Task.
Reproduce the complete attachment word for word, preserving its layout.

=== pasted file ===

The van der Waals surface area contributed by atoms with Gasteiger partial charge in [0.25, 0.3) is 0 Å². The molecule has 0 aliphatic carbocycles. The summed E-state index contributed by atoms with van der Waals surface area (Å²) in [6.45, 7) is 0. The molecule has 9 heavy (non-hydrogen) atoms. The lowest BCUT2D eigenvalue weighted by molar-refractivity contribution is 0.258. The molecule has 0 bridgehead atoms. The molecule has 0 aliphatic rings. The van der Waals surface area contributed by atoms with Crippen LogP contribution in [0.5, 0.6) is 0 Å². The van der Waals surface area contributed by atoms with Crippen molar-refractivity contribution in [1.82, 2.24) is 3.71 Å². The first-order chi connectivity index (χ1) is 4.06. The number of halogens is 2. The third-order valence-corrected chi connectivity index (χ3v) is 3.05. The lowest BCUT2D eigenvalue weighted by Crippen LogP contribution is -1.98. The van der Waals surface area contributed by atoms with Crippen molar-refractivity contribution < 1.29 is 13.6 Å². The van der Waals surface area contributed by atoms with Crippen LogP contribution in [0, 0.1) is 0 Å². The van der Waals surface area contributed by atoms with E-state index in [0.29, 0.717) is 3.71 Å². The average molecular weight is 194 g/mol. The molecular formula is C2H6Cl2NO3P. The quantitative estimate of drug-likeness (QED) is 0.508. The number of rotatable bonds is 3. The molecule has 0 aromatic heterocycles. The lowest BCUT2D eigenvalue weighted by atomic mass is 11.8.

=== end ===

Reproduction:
The van der Waals surface area contributed by atoms with Gasteiger partial charge in [0.25, 0.3) is 0 Å². The molecule has 0 aliphatic carbocycles. The summed E-state index contributed by atoms with van der Waals surface area (Å²) in [6.45, 7) is 0. The molecule has 9 heavy (non-hydrogen) atoms. The lowest BCUT2D eigenvalue weighted by molar-refractivity contribution is 0.258. The molecule has 0 bridgehead atoms. The molecule has 0 aliphatic rings. The van der Waals surface area contributed by atoms with Crippen LogP contribution in [0.5, 0.6) is 0 Å². The van der Waals surface area contributed by atoms with Crippen molar-refractivity contribution in [1.82, 2.24) is 3.71 Å². The first-order chi connectivity index (χ1) is 4.06. The number of halogens is 2. The third-order valence-corrected chi connectivity index (χ3v) is 3.05. The lowest BCUT2D eigenvalue weighted by Crippen LogP contribution is -1.98. The van der Waals surface area contributed by atoms with Crippen molar-refractivity contribution < 1.29 is 13.6 Å². The van der Waals surface area contributed by atoms with Crippen LogP contribution in [0, 0.1) is 0 Å². The van der Waals surface area contributed by atoms with E-state index in [0.29, 0.717) is 3.71 Å². The average molecular weight is 194 g/mol. The molecular formula is C2H6Cl2NO3P. The quantitative estimate of drug-likeness (QED) is 0.508. The number of rotatable bonds is 3. The molecule has 0 aromatic heterocycles. The lowest BCUT2D eigenvalue weighted by atomic mass is 11.8.